Botswana! I do love this African country. Politically stable, safe with wonderful people and awe-inspiring animals. What more could you ask for? The fact it has probably the best guide in Africa, in my opinion, seals the deal! Brian Gibson is simply amazing. He thinks we come back for the photographic safari, but, it’s him that we actually come back for.
After an amazing flight over the Botswana savanna in the Cessna, for which Scotty gave a salute, we approached the dirt airstrip and could see Brian waiting for us in the Toyota Land Cruiser- the limousine of the African Safari! As mentioned previously, Teresa had decided [with our grateful acceptance] that the theme of this safari would be “In search of the leopard” and insisted we all wore T-shirts stating that fact when we met up with Brian. This was a bit of a running joke from our previous safaris. Brian prides himself on ensuring that guests have the best experience and leave with photographs of all the major animals they wish to. This was certainly accomplished on previous safaris, however, we never had luck with photographing leopards. We were close on several previous occasions. We often joked about this and jibed him, jokingly, with comments about this deficiency. He certainly had a good laugh when he saw the T-shirts. All joking aside, I really didn’t care if we photographed a leopard or not as long as Brian was along for the attempt.
The plan for this safari with Brian was to spend equal amounts of time in Savuti, Khwai and then Moremi. As before, we would be in luxury safari camps which I prefer over safari lodges. There is just something about camping in remote locations and Brian does it the best. He is very experienced and has absolutely committed and wonderful staff who really take care of you. The accommodation is extremely comfortable and the food is top-notch. Because Brian is so experienced, you really learn a lot about the animals, the geography as well as the flora and fauna of this amazing country. He is also able to deliver on photographic opportunities with this extensive knowledge. He is extremely engaging and entertaining and a complete professional through and through. Most guides could learn from him.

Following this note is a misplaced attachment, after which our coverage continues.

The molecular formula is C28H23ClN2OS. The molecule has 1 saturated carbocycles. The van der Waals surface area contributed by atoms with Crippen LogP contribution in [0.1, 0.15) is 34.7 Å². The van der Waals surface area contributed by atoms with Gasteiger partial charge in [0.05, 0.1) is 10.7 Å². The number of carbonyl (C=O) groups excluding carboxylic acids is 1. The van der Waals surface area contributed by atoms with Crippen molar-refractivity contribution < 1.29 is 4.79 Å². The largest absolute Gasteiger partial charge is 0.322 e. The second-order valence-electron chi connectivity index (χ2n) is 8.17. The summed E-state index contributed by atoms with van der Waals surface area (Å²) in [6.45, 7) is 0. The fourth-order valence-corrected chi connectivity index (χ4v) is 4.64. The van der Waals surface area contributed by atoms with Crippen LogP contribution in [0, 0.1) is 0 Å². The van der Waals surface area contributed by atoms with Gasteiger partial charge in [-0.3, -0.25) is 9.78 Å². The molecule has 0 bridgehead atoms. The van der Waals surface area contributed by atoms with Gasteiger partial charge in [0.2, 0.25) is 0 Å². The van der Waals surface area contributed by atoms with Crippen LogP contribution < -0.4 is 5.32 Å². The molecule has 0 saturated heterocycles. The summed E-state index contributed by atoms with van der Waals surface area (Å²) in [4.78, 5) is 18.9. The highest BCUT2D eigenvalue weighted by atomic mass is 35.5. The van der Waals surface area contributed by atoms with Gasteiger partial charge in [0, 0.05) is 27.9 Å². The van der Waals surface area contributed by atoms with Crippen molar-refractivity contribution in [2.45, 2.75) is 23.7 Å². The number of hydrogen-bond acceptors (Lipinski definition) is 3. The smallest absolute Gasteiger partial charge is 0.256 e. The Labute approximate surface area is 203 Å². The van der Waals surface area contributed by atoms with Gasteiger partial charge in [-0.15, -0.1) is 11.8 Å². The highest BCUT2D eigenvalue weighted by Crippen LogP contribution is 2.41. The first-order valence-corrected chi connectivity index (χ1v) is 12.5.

Our initial days were spent in Savuti. The Savuti Marsh area, 10,878 km² large, constitutes the western stretch of Chobe National park (50 km north of Mababe Gate). The Savuti Marsh is the relic of a large inland lake whose water supply was cut a long time ago by tectonic movements. Nowadays the marsh is fed by the erratic Savuti Channel, which dries up for long periods then curiously flows again, a consequence of tectonic activity in the area. It is currently flowing again and in January 2010 reached Savuti Marsh for the first time since 1982. As a result of this variable flow, there are hundred of dead trees along the channel’s bank. The region is also covered with extensive savannahs and rolling grasslands, which makes wildlife particularly dynamic in this section of the park. This region is indeed reputed for its annual migration of zebras and predators. Previous visits had been very fruitful in terms of photographing wildlife. I can certainly say that this time was no exception. I can also state that the curse of not seeing leopards was indeed broken. Not just broken, but, smashed! we were rewarded with the most amazing leopard experiences we could have hoped for. They are very secretive animals and difficult to view. We were lucky enough on several occasions to see actual leopard cubs, large Toms and protective and loving mothers. We also witnessed a leopard cub suckling from his mother in the open during daylight hours. What a privilege to observe and photograph. This occurred on the latter days of our time in Savuti. On the first day we were blessed with sightings of the African Wild Dogs. An amazing animal, but, often misunderstood and hunted by locals and endangered. We were able to add to our photographic collection of these magnificent beasts. For the first time we were also privileged to see a mass migration of water buffalo. The herd must have numbered over 1000. They created a dust cloud as they moved that eerily encompassed them leading to ghostly images gratefully captured. Where game goes predators follow. That first day we also came upon an elephant enjoying a mud bath, which we had not witnessed previously, as well as beautiful and stately Water Bucks. We were also rewarded with a beautiful sunset over the African savanna that first evening. Exceptional, Savuti was living up to expectations. This was going to be good!
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